Would You Hire This Mother as a Science Professor?

May 30, 2011 by

The following article is cross-post with the express permission from the blog Female Science Professor. The opinions expressed herein are those of the author, and not necessarily those of The New Agenda.

Below is a slightly edited excerpt from a recent e-mail from a reader. Some details have been generalized to make the scenario a bit more.. general.

I’m a 30-something Physical Science PhD. I finished my PhD a few years ago, just before my middle child was born. Since then I have been primarily a stay-at-home mom, but I have remained involved with my collaboration in a low-level way – I’ve worked with my collaborators to finalize our analysis and to write and publish the associated paper, given some seminars, and traveled to give talks at conferences. Last year, my former advisor noticed that I had been doing quite a bit of work for free and offered to pay me by the hour, so I am currently working 0-10 hours per week. Recently, I have been writing a paper and looking into the possibility of a new analysis.

My third (and final) child is now over a year old and I am applying for postdoc positions. My CV doesn’t exactly have a “gap” – I have papers and/or talks for every year since my PhD — but my unusual situation obviously requires some explanation. I have added “stay-at-home mother, no employer” to my CV and I explain in more detail in the cover letter.

I’m wondering how all this is going to be viewed by the professors with whom I’m applying to work. I was a good student in a high-ranking department, my thesis was a high-profile analysis, and my advisor tells me that his letter of recommendation is quite enthusiastic, so I should be a strong candidate unless people see the time with my kids as a deal breaker. I’m curious how you would feel about an application like mine and if you have any thoughts on how I am handling the topic in my applications. It would be very helpful to hear any concerns you might have about hiring someone in my situation – especially things that you wouldn’t actually bring up with a candidate.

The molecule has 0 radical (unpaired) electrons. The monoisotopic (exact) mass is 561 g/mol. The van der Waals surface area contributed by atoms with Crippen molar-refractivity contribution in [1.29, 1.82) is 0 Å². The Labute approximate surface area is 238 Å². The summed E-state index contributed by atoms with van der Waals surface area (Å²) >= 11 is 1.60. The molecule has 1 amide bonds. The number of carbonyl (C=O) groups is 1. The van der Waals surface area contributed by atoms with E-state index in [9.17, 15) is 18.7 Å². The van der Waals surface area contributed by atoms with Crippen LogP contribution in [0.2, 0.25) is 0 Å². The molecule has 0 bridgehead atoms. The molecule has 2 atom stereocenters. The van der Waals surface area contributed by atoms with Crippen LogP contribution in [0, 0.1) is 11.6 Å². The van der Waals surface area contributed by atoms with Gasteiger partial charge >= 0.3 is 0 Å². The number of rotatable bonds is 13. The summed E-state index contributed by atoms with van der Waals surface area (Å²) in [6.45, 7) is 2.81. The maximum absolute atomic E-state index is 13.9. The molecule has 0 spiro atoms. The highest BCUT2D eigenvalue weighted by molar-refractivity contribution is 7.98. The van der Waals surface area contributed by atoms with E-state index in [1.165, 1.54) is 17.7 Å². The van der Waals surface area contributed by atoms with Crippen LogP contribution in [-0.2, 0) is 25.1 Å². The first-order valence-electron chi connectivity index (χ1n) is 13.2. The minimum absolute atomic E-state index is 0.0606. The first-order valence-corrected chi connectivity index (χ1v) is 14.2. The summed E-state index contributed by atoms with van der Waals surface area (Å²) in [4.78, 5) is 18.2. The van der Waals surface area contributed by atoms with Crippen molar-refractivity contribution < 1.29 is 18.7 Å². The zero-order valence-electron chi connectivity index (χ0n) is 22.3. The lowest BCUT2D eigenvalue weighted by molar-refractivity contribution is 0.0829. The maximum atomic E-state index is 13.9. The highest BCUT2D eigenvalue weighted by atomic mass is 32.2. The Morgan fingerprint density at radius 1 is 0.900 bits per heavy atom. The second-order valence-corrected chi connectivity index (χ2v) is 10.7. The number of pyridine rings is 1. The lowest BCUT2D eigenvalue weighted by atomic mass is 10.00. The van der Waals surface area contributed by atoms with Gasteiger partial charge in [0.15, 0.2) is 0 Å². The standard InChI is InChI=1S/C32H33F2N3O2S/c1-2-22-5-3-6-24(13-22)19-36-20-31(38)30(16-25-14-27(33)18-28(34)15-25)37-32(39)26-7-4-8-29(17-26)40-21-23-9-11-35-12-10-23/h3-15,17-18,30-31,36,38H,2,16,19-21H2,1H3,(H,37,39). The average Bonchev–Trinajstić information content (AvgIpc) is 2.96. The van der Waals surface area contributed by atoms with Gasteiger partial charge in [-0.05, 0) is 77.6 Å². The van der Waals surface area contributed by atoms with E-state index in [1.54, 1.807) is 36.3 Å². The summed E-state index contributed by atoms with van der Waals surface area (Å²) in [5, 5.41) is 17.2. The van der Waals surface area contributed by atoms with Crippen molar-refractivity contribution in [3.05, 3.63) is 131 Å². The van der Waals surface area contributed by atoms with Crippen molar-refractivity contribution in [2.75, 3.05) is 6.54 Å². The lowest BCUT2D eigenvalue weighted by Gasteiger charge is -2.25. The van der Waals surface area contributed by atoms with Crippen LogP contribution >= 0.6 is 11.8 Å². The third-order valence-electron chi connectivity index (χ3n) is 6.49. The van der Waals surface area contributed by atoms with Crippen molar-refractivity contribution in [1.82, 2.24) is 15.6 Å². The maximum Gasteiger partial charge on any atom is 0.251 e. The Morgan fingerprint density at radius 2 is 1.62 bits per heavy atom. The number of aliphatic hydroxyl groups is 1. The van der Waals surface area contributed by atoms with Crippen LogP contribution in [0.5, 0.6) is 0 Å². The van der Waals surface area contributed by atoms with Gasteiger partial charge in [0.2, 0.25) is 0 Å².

I would hire her, and I would have no hesitations or concerns about doing so.

Her record or accomplishments and research potential is strong, the letter of recommendation from the PhD advisor is apparently strong, and the evidence for an ability to get things done is impressive. I have had single, childless postdocs who got less research done while employed (by me) full-time than what this woman has done while being a “stay-at-home” mom with three kids.

Of course the final decision (relative to other candidates) would rest on the quality of the work etc. etc., but my answer to the hypothetical question of whether I would hire this person or whether the stay-at-home mom episode was a deal-breaker is an empathic yes, I would hire her.

In terms of the mechanics of the application, I don’t think she should dwell much on the “unusual” situation. It’s fine to account for a gap in employment in the CV, but additional explanation need not be lengthy and certainly should not be defensive or be the first thing in the cover letter.

The recommendation letter from the advisor could be worded to turn this situation into an example of the impressive abilities of his former student; what might seem like a liability could be a strength. This woman apparently has superpowers when it comes to being focused and productive.

Would you hire her? Why or why not?

And: What (if anything) would you like to see in the application materials in terms of an explanation for the stay-at-home mom “gap” in employment?